Does M2M Really Need an Embedded SIM Standard?
Robin Duke-Woolley, Beecham Research
The mobile market has been using the removable SIM card since 1991, where it is mandatory for GSM devices. These are ideal for mobile handsets, which are typically bought through specialist retail outlets that set up the handset onto the network chosen by the user. They are not ideal for M2M applications though and, as we head towards the higher volumes forecast for M2M and IoT, that problem just gets worse. So what to do?
Most M2M applications don’t go anywhere near a retail outlet or, if they do, not ones in any way set up to deal with SIM cards. Instead, SIM cards are typically delivered in relatively small quantities to the point of use. Once installed, changing them at a network operator contract change is not so easy. Most times, it involves visiting the device on site. Often it is then not readily accessible. For those that are accessible, there is a high risk of theft.
All of that adds a lot of cost and is not very scalable. So when the industry talks about moving to huge volumes it is clear that something has to change. The embedded SIM is part of that change. This is installed during manufacture like any other component and the provisioning – to bring the connected device online with the chosen network operator – is carried out remotely over the air. That not only streamlines the manufacturing process, it can also streamline the retail process as well.
It turns out that’s only half the story though. Over the last few years embedded SIM solutions have started to be introduced into the M2M market. That’s great, because it gets the market going and gives the market what it needs. The trouble is, these proprietary solutions haven’t been compatible with each other. That does not scale well either and has the effect of reducing choice after the initial purchase – it tends to lock the installed base of devices in. Ultimately, that approach will tend to fragment the market and create new costs – so working against scalability in a different way.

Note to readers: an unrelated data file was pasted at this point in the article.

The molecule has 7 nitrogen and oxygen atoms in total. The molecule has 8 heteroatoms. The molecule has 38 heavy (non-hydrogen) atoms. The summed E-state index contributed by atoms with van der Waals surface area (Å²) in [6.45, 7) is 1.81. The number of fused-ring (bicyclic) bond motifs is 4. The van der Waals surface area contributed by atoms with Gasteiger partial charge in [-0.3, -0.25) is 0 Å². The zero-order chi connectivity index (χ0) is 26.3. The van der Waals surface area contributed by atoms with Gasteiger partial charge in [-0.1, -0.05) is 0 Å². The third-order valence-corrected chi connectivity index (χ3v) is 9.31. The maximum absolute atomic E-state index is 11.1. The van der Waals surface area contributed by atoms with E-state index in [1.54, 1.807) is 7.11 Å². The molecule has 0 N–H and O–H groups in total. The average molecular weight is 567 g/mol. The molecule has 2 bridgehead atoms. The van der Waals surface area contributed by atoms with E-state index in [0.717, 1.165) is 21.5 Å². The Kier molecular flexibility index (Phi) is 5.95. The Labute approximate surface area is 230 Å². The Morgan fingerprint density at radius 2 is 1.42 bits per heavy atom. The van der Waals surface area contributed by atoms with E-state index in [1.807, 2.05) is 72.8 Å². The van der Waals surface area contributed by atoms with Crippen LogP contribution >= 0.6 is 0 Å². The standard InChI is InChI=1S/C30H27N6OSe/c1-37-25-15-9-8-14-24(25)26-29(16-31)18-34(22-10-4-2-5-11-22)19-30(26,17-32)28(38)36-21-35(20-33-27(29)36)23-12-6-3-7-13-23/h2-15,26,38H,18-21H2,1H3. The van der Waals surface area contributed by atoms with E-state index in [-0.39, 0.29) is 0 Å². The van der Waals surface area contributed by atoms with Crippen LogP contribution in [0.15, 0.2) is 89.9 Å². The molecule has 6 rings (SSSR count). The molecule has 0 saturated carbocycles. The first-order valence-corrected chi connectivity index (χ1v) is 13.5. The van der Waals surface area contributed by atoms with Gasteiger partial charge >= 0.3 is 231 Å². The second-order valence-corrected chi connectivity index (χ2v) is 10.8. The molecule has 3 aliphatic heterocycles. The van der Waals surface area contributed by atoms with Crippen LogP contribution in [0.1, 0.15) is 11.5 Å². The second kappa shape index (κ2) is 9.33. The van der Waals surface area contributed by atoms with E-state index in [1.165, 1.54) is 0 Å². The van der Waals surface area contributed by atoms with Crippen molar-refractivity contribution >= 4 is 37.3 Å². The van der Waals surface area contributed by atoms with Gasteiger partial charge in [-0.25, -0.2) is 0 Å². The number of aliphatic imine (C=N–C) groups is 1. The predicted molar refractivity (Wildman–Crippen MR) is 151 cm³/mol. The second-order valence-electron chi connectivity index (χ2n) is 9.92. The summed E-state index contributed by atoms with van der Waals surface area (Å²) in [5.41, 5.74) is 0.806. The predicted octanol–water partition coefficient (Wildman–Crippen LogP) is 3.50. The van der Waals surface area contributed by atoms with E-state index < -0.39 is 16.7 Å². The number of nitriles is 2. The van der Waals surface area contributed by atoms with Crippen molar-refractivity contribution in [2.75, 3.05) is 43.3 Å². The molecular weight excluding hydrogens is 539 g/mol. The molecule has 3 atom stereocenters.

Beecham Research has been looking closely at this issue for the GSMA and talking with OEMs in the market – particular Auto OEMs. Their feedback is that, given one standard solution, they want to move quickly to a Connected Car market. If there’s one standard solution, that will aid the take-up of connected car services in the second hand market as well. In other words, when a new car fitted with such services is resold, there is a better prospect that the subsequent owner will also be able to use those services cost-effectively. That is what the GSMA Embedded SIM Specification aims to deliver, and the fact that this week all of the leading SIM vendors and leading Mobile Network Operators all committed to delivering this is good news for the M2M market.
Where cars lead, other products will follow, notably consumer electronics products.
The results of this research and the relevant press releases are available here for free download.
You can also see an infographic on the case for the GSMA Embedded SIM at this link